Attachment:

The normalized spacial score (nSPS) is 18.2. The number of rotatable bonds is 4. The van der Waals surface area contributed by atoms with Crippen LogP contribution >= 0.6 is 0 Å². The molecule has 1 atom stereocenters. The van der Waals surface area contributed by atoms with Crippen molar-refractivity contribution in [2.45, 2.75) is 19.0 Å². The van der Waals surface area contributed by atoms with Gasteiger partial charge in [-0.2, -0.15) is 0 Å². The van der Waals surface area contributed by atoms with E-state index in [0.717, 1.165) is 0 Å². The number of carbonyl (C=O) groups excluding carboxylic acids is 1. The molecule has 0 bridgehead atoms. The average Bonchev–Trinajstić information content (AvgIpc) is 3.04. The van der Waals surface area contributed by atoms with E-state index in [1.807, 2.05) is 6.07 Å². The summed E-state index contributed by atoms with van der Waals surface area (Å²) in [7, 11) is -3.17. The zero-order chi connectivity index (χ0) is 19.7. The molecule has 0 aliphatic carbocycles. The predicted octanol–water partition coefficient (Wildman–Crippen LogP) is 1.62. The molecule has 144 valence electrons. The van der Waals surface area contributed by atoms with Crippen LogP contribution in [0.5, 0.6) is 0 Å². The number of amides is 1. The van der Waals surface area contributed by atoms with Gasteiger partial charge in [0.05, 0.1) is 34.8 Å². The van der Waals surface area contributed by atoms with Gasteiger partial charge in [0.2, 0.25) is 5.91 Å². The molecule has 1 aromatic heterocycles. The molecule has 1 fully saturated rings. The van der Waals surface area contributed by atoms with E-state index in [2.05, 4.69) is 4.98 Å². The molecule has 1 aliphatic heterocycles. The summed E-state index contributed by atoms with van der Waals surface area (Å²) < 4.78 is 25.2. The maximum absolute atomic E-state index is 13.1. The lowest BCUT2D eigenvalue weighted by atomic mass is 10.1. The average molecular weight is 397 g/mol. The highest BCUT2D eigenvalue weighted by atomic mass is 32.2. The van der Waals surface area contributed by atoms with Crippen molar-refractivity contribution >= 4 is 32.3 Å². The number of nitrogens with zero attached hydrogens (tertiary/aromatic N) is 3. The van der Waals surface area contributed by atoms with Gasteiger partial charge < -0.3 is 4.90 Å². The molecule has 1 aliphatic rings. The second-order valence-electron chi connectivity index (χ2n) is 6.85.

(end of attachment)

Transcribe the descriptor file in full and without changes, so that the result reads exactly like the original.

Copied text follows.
The normalized spacial score (nSPS) is 18.2. The number of rotatable bonds is 4. The van der Waals surface area contributed by atoms with Crippen LogP contribution >= 0.6 is 0 Å². The molecule has 1 atom stereocenters. The van der Waals surface area contributed by atoms with Crippen molar-refractivity contribution in [2.45, 2.75) is 19.0 Å². The van der Waals surface area contributed by atoms with Gasteiger partial charge in [-0.2, -0.15) is 0 Å². The van der Waals surface area contributed by atoms with E-state index in [0.717, 1.165) is 0 Å². The number of carbonyl (C=O) groups excluding carboxylic acids is 1. The molecule has 0 bridgehead atoms. The average Bonchev–Trinajstić information content (AvgIpc) is 3.04. The van der Waals surface area contributed by atoms with E-state index in [1.807, 2.05) is 6.07 Å². The summed E-state index contributed by atoms with van der Waals surface area (Å²) in [7, 11) is -3.17. The zero-order chi connectivity index (χ0) is 19.7. The molecule has 0 aliphatic carbocycles. The predicted octanol–water partition coefficient (Wildman–Crippen LogP) is 1.62. The molecule has 144 valence electrons. The van der Waals surface area contributed by atoms with Crippen LogP contribution in [0.5, 0.6) is 0 Å². The number of amides is 1. The van der Waals surface area contributed by atoms with Gasteiger partial charge in [0.05, 0.1) is 34.8 Å². The van der Waals surface area contributed by atoms with Gasteiger partial charge in [0.2, 0.25) is 5.91 Å². The molecule has 1 aromatic heterocycles. The molecule has 1 fully saturated rings. The van der Waals surface area contributed by atoms with E-state index in [2.05, 4.69) is 4.98 Å². The molecule has 1 aliphatic heterocycles. The summed E-state index contributed by atoms with van der Waals surface area (Å²) < 4.78 is 25.2. The maximum absolute atomic E-state index is 13.1. The lowest BCUT2D eigenvalue weighted by atomic mass is 10.1. The average molecular weight is 397 g/mol. The highest BCUT2D eigenvalue weighted by atomic mass is 32.2. The van der Waals surface area contributed by atoms with Crippen molar-refractivity contribution >= 4 is 32.3 Å². The number of nitrogens with zero attached hydrogens (tertiary/aromatic N) is 3. The van der Waals surface area contributed by atoms with Gasteiger partial charge < -0.3 is 4.90 Å². The molecule has 1 aliphatic rings. The second-order valence-electron chi connectivity index (χ2n) is 6.85.